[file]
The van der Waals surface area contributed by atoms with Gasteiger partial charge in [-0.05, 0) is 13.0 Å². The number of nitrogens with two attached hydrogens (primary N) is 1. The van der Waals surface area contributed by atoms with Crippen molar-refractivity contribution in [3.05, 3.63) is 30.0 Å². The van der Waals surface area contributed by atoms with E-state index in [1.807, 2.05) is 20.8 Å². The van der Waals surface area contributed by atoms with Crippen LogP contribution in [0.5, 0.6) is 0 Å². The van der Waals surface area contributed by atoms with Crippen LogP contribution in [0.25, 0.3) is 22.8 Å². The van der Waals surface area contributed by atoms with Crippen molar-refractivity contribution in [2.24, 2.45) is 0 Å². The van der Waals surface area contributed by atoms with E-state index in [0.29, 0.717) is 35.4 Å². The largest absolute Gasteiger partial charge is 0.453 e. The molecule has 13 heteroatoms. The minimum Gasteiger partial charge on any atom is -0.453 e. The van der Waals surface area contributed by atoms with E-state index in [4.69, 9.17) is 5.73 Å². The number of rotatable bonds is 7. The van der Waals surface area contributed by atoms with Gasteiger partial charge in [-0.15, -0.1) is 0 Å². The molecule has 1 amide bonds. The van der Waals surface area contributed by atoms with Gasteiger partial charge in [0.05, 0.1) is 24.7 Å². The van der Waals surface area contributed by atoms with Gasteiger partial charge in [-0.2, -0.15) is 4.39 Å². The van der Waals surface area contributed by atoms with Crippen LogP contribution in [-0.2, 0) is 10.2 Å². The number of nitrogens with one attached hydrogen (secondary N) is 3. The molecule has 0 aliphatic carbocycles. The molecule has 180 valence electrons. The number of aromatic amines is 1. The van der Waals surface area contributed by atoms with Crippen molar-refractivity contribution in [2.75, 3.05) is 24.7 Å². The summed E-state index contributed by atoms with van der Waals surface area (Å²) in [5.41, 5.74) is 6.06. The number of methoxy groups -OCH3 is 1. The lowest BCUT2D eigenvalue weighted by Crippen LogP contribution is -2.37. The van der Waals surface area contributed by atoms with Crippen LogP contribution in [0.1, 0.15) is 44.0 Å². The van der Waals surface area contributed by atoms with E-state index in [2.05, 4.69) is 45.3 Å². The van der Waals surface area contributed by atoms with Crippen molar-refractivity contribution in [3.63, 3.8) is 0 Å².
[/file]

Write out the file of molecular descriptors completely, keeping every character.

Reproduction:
The van der Waals surface area contributed by atoms with Gasteiger partial charge in [-0.05, 0) is 13.0 Å². The number of nitrogens with two attached hydrogens (primary N) is 1. The van der Waals surface area contributed by atoms with Crippen molar-refractivity contribution in [3.05, 3.63) is 30.0 Å². The van der Waals surface area contributed by atoms with E-state index in [1.807, 2.05) is 20.8 Å². The van der Waals surface area contributed by atoms with Crippen LogP contribution in [0.5, 0.6) is 0 Å². The van der Waals surface area contributed by atoms with Crippen LogP contribution in [0.25, 0.3) is 22.8 Å². The van der Waals surface area contributed by atoms with Crippen molar-refractivity contribution in [2.24, 2.45) is 0 Å². The van der Waals surface area contributed by atoms with E-state index in [0.29, 0.717) is 35.4 Å². The largest absolute Gasteiger partial charge is 0.453 e. The molecule has 13 heteroatoms. The minimum Gasteiger partial charge on any atom is -0.453 e. The van der Waals surface area contributed by atoms with E-state index in [4.69, 9.17) is 5.73 Å². The number of rotatable bonds is 7. The van der Waals surface area contributed by atoms with Gasteiger partial charge in [-0.15, -0.1) is 0 Å². The molecule has 1 amide bonds. The van der Waals surface area contributed by atoms with Gasteiger partial charge in [0.05, 0.1) is 24.7 Å². The van der Waals surface area contributed by atoms with Gasteiger partial charge in [-0.2, -0.15) is 4.39 Å². The van der Waals surface area contributed by atoms with Crippen LogP contribution in [-0.2, 0) is 10.2 Å². The number of nitrogens with one attached hydrogen (secondary N) is 3. The molecule has 0 aliphatic carbocycles. The molecule has 180 valence electrons. The number of aromatic amines is 1. The van der Waals surface area contributed by atoms with Crippen molar-refractivity contribution in [2.75, 3.05) is 24.7 Å². The summed E-state index contributed by atoms with van der Waals surface area (Å²) in [5.41, 5.74) is 6.06. The number of methoxy groups -OCH3 is 1. The lowest BCUT2D eigenvalue weighted by Crippen LogP contribution is -2.37. The van der Waals surface area contributed by atoms with Crippen LogP contribution in [0.1, 0.15) is 44.0 Å². The van der Waals surface area contributed by atoms with E-state index in [2.05, 4.69) is 45.3 Å². The van der Waals surface area contributed by atoms with Crippen molar-refractivity contribution in [3.63, 3.8) is 0 Å².